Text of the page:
136. In refusing for decades to properly diagnose and treat concussions suffered by its players, the NHL misled Plaintiffs into believing that returning quickly to play, often in the same game in which they were concussed or otherwise "had their bells rung, " was safe, posing neither short-term nor long-term dangers of brain injury and neuro-cognitive impairment.
...
344. In a number of ways the NHL communicated to the players that they were not at risk of long-term brain and neuro-cognitive injury from concussion and other head injuries. These include, for example:
(a) promoting fighting...;
(b) having players continue their careers even after inflicting career-ending concussive damage to competitors...;
(c) calibrating player discipline for head hits to the existence and severity of resulting injury...;
(d) returning players to play in games in which they had been concussed, even knocked cold...;
(e) returning players to play after concussive and other head injuries without any medical evaluation or subsequent waiting period;
(f) by never warning the players that they might be developing CTE and should be checked for symptoms to ensure that they understood that continued playing might expose them to irreversible brain damage and neuro-cognitive impairment;
(g) by never warning the players that studies of football players and boxers, and others, ... were applicable to NHL players;
(h) by avoiding any proper study of concussions and other head injuries and developing rules and protocols for disclosing risks and minimizing their occurrence.
...
361. Delaying for some seven years the publication of a report from the Concussion Program that did not mention MTBI and was designed to ignore accepted and valid neuroscience regarding the connection between repetitive traumatic concussive events, sub-concussive events and/or brain injuries, and degenerative brain disease such as CTE, only confirmed and reinforced a climate of silence by which the NHL implied, and Plaintiffs reasonably relied on the implication, that truthful and accepted neuroscience on the subject was inconclusive and subject to doubt.

(Master Compl. ¶¶ 12, 100, 124, 136, 344, 361 (emphases added); see Pls.' Opp. at 34 (citing Master Compl. ¶¶ 12, 15, 96, 100, 124, 136, 269, 344, 361).) The Court finds that Plaintiffs have adequately alleged that the NHL negligently or fraudulently omitted information by not taking action, signaling to players that it was all right to return to play after suffering a head injury, not properly diagnosing and treating concussions suffered by players, and implying that players were not at risk for long-term effects of their injuries and that the scientific information related to the subject was inconclusive. Accordingly, when Plaintiffs' Master Complaint is viewed as a whole, Plaintiffs' claims for negligent misrepresentation by omission and fraud by omission satisfy Rule 9(b).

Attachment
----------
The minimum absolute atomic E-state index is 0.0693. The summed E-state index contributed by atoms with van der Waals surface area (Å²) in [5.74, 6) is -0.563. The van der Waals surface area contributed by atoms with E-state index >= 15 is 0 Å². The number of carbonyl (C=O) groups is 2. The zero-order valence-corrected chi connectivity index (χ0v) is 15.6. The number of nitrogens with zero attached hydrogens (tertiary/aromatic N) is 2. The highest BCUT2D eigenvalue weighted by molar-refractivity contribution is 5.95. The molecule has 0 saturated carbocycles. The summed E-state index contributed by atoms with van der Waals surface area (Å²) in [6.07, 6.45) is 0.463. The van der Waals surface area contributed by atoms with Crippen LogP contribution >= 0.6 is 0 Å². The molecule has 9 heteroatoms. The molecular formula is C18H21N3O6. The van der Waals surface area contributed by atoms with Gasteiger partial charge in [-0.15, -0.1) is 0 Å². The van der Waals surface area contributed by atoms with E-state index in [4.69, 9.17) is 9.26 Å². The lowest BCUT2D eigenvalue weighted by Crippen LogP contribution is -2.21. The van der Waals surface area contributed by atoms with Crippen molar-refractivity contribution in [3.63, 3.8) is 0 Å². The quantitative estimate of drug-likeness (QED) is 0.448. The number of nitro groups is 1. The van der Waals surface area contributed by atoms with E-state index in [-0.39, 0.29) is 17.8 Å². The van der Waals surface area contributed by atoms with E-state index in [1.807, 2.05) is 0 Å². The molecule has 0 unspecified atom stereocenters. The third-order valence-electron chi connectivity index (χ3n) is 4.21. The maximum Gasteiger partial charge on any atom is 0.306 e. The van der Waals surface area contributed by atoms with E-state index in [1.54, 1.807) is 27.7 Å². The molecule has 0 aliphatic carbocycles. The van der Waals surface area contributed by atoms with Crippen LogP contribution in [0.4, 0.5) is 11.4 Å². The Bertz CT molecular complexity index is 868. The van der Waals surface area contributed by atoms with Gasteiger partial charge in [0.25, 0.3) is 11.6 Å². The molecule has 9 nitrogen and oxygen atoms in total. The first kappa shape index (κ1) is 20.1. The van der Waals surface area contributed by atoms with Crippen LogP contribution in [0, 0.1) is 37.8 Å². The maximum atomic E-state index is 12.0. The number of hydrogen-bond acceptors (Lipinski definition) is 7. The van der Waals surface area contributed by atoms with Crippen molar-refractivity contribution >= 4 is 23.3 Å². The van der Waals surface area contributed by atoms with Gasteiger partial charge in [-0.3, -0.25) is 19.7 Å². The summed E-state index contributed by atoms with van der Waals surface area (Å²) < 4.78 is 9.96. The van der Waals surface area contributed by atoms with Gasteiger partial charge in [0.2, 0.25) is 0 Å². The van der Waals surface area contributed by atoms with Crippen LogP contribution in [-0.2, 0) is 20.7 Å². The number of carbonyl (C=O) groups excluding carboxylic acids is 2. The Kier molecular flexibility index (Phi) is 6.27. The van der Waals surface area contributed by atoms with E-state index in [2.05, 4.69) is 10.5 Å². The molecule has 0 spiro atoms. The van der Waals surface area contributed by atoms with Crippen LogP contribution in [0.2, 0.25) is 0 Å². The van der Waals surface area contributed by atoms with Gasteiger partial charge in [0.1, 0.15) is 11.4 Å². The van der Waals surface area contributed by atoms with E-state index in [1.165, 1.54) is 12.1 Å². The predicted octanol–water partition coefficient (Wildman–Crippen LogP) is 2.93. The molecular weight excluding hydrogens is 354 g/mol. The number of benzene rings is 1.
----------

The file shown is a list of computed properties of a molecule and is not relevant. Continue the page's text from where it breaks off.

2. Fraudulent concealment

The NHL next argues that Plaintiffs' claim for fraudulent concealment is insufficiently pled because Plaintiffs did not allege that the NHL deliberately concealed information, or allege such concealment with particularity. (Def.'s Mem. at 26.) Specifically, the NHL asserts that Plaintiffs could not allege the NHL's deliberate concealment of material information because the alleged material facts were public information, that Plaintiffs failed to allege an affirmative act of concealment (including that the NHL's personnel made any statements about the seriousness of the head injuries or about the Concussion Program report that addressed the long-term risks of head injuries), and that Plaintiffs make no attempt in their fraudulent concealment claim-unlike in their negligent misrepresentation by omission and fraud by omission claims-to allege that the NHL even owed Plaintiffs a duty. (See id. at 27; Def.'s Reply at 15.)

In opposition, Plaintiffs argue that they properly alleged that the NHL concealed information about long-term neurodegenerative risks in the face of a duty to disclose (as discussed above). (Pls.' Opp. at 35.) Plaintiffs also assert that whether the concealed information was public is of no import because Plaintiffs justifiably relied on the NHL's guidance, and the NHL took action intended to deter Plaintiffs' inquiry into the matter. (See id. at 36.) Finally, Plaintiffs argue that they were not required to re-plead the existence of a duty to disclose in Count V because they had already pled it in Count IV and had incorporated those paragraphs by reference into Count V. (See id. at 36-37 (citing Master Compl. ¶¶ 429, 438).)

The Court finds that Plaintiffs have adequately pled their fraudulent concealment claim. First, as Plaintiffs have argued, the fact that some information is publicly available does not foreclose relief on omission or concealment claims. See Wolph, 2009 WL 2969467, at *4; Falk, 496 F.Supp.2d at 1096-97; see also Diaz v. First Am. Home Buyers Prot. Corp., 541 F.App'x 773, 775 (9th Cir. 2013) (citing Vega v. Jones, Day, Reavis & Pogue, 17 Cal.Rptr.3d 26, 35 (Cal.Ct.App. 2004) ("[T]he contention that publicly available information cannot form the basis for a concealment claim is mistaken. The mere fact that information exists somewhere in the public domain is by no means conclusive.")); Grozdanich v. Leisure Hills Health Ctr., Inc., 25 F.Supp.2d 953, 991 (D. Minn. 1998) (citing City of Coon Rapids v. Suburban Eng'g, Inc., 167 N.W.2d 493, 496 (Minn. 1969)) ("In this jurisdiction, a party is justified in relying upon a false representation, even though he or she might have learned of its falsity upon investigation, unless the falsity is obvious."). This is especially true where, as here, it is alleged that Plaintiffs justifiably relied on the NHL's guidance, and the NHL took action intended to deter Plaintiffs' inquiry into the matter. See Inacom Corp. v. Sears, Roebuck & Co., 254 F.3d 683, 690-91 (8th Cir. 2001) (upholding a jury verdict on a fraudulent concealment claim where the evidence demonstrated that the defendant had a duty to disclose certain material information to the plaintiff, the defendant prevented the plaintiff from readily uncovering the concealed information, and the plaintiff relied upon the "less than candid conduct").